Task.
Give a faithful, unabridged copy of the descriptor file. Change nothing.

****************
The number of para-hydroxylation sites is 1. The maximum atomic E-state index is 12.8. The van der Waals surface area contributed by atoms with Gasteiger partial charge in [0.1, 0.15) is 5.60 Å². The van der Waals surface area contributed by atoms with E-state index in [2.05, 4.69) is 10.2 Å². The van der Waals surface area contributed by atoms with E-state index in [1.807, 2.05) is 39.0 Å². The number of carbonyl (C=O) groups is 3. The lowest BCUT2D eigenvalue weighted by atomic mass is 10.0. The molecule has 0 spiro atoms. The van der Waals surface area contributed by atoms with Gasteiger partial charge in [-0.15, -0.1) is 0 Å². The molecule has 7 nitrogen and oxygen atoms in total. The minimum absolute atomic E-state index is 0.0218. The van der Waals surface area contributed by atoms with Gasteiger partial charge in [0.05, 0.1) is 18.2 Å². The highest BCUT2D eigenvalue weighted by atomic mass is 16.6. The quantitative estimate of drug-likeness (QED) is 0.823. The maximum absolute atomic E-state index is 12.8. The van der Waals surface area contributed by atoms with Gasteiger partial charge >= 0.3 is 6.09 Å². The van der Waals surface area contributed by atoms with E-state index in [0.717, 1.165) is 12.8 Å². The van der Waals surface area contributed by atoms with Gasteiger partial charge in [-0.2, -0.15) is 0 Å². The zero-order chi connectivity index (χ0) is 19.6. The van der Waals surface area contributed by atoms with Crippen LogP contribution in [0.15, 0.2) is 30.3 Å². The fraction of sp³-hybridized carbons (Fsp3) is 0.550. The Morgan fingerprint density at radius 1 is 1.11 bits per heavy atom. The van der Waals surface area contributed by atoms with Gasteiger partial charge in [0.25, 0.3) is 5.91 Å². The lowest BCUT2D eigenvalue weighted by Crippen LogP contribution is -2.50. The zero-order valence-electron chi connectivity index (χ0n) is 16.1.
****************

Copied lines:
The number of para-hydroxylation sites is 1. The maximum atomic E-state index is 12.8. The van der Waals surface area contributed by atoms with Gasteiger partial charge in [0.1, 0.15) is 5.60 Å². The van der Waals surface area contributed by atoms with E-state index in [2.05, 4.69) is 10.2 Å². The van der Waals surface area contributed by atoms with E-state index in [1.807, 2.05) is 39.0 Å². The number of carbonyl (C=O) groups is 3. The lowest BCUT2D eigenvalue weighted by atomic mass is 10.0. The molecule has 0 spiro atoms. The van der Waals surface area contributed by atoms with Gasteiger partial charge in [-0.15, -0.1) is 0 Å². The molecule has 7 nitrogen and oxygen atoms in total. The minimum absolute atomic E-state index is 0.0218. The van der Waals surface area contributed by atoms with Gasteiger partial charge in [0.05, 0.1) is 18.2 Å². The highest BCUT2D eigenvalue weighted by atomic mass is 16.6. The quantitative estimate of drug-likeness (QED) is 0.823. The maximum absolute atomic E-state index is 12.8. The van der Waals surface area contributed by atoms with Gasteiger partial charge >= 0.3 is 6.09 Å². The van der Waals surface area contributed by atoms with E-state index in [0.717, 1.165) is 12.8 Å². The van der Waals surface area contributed by atoms with Gasteiger partial charge in [-0.2, -0.15) is 0 Å². The zero-order chi connectivity index (χ0) is 19.6. The van der Waals surface area contributed by atoms with Crippen LogP contribution in [0.15, 0.2) is 30.3 Å². The fraction of sp³-hybridized carbons (Fsp3) is 0.550. The Morgan fingerprint density at radius 1 is 1.11 bits per heavy atom. The van der Waals surface area contributed by atoms with Gasteiger partial charge in [0.25, 0.3) is 5.91 Å². The lowest BCUT2D eigenvalue weighted by Crippen LogP contribution is -2.50. The zero-order valence-electron chi connectivity index (χ0n) is 16.1.